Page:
Myanmar democracy campaigner Aung San Suu Kyi yesterday said she would not step in to help end worsening conflict between the army and ethnic Kachin rebels without government approval.
“It is up to the government. This case is being handled by the government at the moment,” Aung San Suu Kyi told reporters when asked if she would get involved in efforts to resolve the fighting, after the army’s use of air strikes drew international concern.
The Nobel laureate said she would need an official invitation to join peace negotiations aimed at quelling the raging civil war, which has overshadowed Myanmar’s widely praised political reforms.
Tens of thousands of people have been displaced by the conflict in the far north since June 2011, when a 17-year ceasefire between the government and the Kachin Independence Army broke down.
Myanmar’s quasi-civilian regime, which took power in 2011 at the end of junta rule, has reached tentative peace deals with other major ethnic rebel groups, but an agreement with the Kachin has proved elusive.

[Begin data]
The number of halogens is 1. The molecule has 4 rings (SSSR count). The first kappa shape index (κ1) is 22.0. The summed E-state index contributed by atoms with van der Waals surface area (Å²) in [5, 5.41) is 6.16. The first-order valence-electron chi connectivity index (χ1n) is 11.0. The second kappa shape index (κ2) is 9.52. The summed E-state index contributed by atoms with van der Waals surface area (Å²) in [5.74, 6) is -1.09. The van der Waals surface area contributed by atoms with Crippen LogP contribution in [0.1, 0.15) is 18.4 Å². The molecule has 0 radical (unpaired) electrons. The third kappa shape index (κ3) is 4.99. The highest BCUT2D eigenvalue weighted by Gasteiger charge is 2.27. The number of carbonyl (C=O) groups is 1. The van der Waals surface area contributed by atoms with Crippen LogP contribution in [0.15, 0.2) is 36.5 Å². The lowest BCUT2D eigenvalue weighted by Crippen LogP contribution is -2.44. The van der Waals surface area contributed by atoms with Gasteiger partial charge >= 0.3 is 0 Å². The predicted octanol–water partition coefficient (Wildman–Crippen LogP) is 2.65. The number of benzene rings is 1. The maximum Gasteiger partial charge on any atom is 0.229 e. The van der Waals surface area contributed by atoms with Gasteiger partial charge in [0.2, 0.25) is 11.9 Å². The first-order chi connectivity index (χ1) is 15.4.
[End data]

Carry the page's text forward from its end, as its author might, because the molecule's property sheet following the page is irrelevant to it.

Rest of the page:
Burmese President Thein Sein, a former general, in December 2011 ordered an end to military offensives against the rebels and continued hostilities have led to doubts over his ability to control the powerful armed forces.
According to the English language state-run New Light of Myanmar newspaper yesterday, the president has instructed the military not to attack unless in “self-defense.”
The report said Thein Sein urged “mutual trust” and “continued dialogue” in order to bring about peace.
Civil war has plagued parts of the country since it won independence from Britain in 1948.
Aung San Suu Kyi, a former political prisoner turned lawmaker, used her maiden speech to parliament in July last year to call for greater protection of ethnic minority rights.